The semiconductor shortage is one of the biggest and most persistent news stories in electronic hardware, and it has been going on for several years. We have been reporting on products affected by supply chain issues, including rising GPU prices, truck robberies, and severe DDR5 shortages that are unlikely to ease anytime soon. It even raised the price of the much-loved mini PC solution, the Raspberry Pi, for the first time ever. While companies have been working hard to develop more silicon production infrastructure, that may only be half the problem.
according to Nikkei Asia, skills shortages could be the next biggest barrier to semiconductor shortages. Taiwan is a hotspot for semiconductor production, with the world’s leading chipmaker TSMC claiming to have settled here.
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Taiwan is also home to Computex, the best trade show for PC hardware, and is said to be returning to Taipei this year. It is home to Yangming Jiaotong University, a prestigious microelectronics school, where students often start picking potential job prospects before they graduate.
One student, Ken Wu, who won’t even complete his Ph.D. until this June, has been headhunted by potential employers for the past two years. Wu explained that despite not being able to even work full-time due to his studies, the company has struggled to arrange interviews with him about future employment. With so many options to choose from, Wu will be a senior engineer later this year. He’ll be working with Taiwan’s Macronix, which provides dedicated memory for Apple, Nintendo and BMW.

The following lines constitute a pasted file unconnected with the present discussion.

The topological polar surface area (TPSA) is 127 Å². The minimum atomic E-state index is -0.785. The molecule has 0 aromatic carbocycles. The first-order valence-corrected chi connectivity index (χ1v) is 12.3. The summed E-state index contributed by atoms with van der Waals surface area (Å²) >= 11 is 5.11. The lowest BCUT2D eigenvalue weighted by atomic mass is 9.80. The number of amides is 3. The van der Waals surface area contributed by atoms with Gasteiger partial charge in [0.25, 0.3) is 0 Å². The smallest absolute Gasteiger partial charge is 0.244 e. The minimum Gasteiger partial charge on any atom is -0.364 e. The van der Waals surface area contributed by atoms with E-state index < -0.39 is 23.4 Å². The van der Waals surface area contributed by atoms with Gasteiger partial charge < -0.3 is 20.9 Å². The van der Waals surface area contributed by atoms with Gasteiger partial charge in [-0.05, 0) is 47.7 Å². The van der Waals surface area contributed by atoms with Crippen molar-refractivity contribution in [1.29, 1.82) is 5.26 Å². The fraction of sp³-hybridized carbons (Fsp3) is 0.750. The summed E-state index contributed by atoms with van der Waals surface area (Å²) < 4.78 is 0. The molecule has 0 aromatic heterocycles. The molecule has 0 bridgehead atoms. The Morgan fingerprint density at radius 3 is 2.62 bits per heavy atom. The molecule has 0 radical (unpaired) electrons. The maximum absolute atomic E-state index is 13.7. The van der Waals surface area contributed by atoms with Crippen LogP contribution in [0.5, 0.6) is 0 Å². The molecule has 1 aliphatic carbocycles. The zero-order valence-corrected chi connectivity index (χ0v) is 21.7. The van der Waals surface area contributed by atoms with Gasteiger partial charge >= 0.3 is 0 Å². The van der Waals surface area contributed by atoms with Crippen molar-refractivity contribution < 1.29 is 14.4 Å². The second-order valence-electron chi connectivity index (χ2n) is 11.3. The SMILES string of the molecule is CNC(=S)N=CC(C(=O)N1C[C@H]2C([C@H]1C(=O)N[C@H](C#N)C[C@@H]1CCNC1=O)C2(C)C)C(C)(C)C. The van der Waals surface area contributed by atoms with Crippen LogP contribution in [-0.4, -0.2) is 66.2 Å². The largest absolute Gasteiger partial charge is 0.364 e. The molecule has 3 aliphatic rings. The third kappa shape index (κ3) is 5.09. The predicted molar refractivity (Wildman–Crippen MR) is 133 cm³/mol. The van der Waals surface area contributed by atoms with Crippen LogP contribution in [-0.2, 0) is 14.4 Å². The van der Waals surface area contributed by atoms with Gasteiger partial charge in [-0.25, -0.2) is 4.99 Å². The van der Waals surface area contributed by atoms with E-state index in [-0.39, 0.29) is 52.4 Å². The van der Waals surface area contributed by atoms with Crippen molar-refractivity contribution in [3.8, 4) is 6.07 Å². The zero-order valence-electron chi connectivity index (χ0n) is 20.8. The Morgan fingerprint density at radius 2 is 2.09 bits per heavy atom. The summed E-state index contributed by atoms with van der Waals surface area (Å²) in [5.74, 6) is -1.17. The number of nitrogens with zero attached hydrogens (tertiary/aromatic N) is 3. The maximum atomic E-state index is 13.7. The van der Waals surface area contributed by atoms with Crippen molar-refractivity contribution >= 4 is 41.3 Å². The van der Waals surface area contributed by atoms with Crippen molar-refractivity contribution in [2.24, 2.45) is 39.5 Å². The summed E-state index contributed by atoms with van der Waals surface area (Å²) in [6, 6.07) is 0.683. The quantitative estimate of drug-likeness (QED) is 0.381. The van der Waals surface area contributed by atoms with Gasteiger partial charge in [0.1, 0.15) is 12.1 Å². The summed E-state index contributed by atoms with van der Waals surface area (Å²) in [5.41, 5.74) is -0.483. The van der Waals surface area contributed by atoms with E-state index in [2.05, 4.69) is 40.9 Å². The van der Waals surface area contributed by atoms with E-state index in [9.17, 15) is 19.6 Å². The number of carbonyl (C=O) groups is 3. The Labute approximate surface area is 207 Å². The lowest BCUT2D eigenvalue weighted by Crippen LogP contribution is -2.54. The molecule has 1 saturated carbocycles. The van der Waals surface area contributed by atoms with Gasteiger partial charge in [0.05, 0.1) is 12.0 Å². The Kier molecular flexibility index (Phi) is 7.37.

Wu’s story doesn’t seem unique, and many graduating Taiwanese graduates are ripe for work. Nikkei Asia also spoke with recruiting companies and government officials about the current situation. The consensus is that the industry’s current need for trained and skilled talent is dire, perhaps even more so than the components themselves.
With more than 2,000 jobs currently vacant and more likely as infrastructure increases to meet demand, it appears that the bottleneck may shift sooner or later. Let’s hope they see at least enough typhoons this year.